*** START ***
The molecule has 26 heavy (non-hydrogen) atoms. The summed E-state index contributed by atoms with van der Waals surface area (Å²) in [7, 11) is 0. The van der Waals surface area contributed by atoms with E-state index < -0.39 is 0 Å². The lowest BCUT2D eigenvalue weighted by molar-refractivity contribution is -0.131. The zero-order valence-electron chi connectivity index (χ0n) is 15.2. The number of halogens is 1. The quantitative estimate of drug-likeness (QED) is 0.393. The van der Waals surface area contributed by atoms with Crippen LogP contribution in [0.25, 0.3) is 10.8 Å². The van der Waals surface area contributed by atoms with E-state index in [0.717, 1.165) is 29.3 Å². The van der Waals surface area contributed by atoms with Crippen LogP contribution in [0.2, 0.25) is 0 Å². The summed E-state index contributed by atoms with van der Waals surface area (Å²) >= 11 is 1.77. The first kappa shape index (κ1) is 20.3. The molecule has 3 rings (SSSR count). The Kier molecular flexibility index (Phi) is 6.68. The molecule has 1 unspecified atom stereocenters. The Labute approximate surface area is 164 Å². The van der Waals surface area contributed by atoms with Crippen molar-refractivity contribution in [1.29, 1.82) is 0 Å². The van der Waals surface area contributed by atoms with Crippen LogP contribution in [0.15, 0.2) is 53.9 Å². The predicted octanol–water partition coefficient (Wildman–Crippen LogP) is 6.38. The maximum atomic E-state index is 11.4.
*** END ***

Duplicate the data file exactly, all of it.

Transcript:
The molecule has 26 heavy (non-hydrogen) atoms. The summed E-state index contributed by atoms with van der Waals surface area (Å²) in [7, 11) is 0. The van der Waals surface area contributed by atoms with E-state index < -0.39 is 0 Å². The lowest BCUT2D eigenvalue weighted by molar-refractivity contribution is -0.131. The zero-order valence-electron chi connectivity index (χ0n) is 15.2. The number of halogens is 1. The quantitative estimate of drug-likeness (QED) is 0.393. The van der Waals surface area contributed by atoms with Crippen LogP contribution in [0.25, 0.3) is 10.8 Å². The van der Waals surface area contributed by atoms with E-state index in [0.717, 1.165) is 29.3 Å². The van der Waals surface area contributed by atoms with Crippen LogP contribution in [0.2, 0.25) is 0 Å². The summed E-state index contributed by atoms with van der Waals surface area (Å²) >= 11 is 1.77. The first kappa shape index (κ1) is 20.3. The molecule has 3 rings (SSSR count). The Kier molecular flexibility index (Phi) is 6.68. The molecule has 1 unspecified atom stereocenters. The Labute approximate surface area is 164 Å². The van der Waals surface area contributed by atoms with Crippen molar-refractivity contribution in [1.29, 1.82) is 0 Å². The van der Waals surface area contributed by atoms with Crippen LogP contribution in [0.15, 0.2) is 53.9 Å². The predicted octanol–water partition coefficient (Wildman–Crippen LogP) is 6.38. The maximum atomic E-state index is 11.4.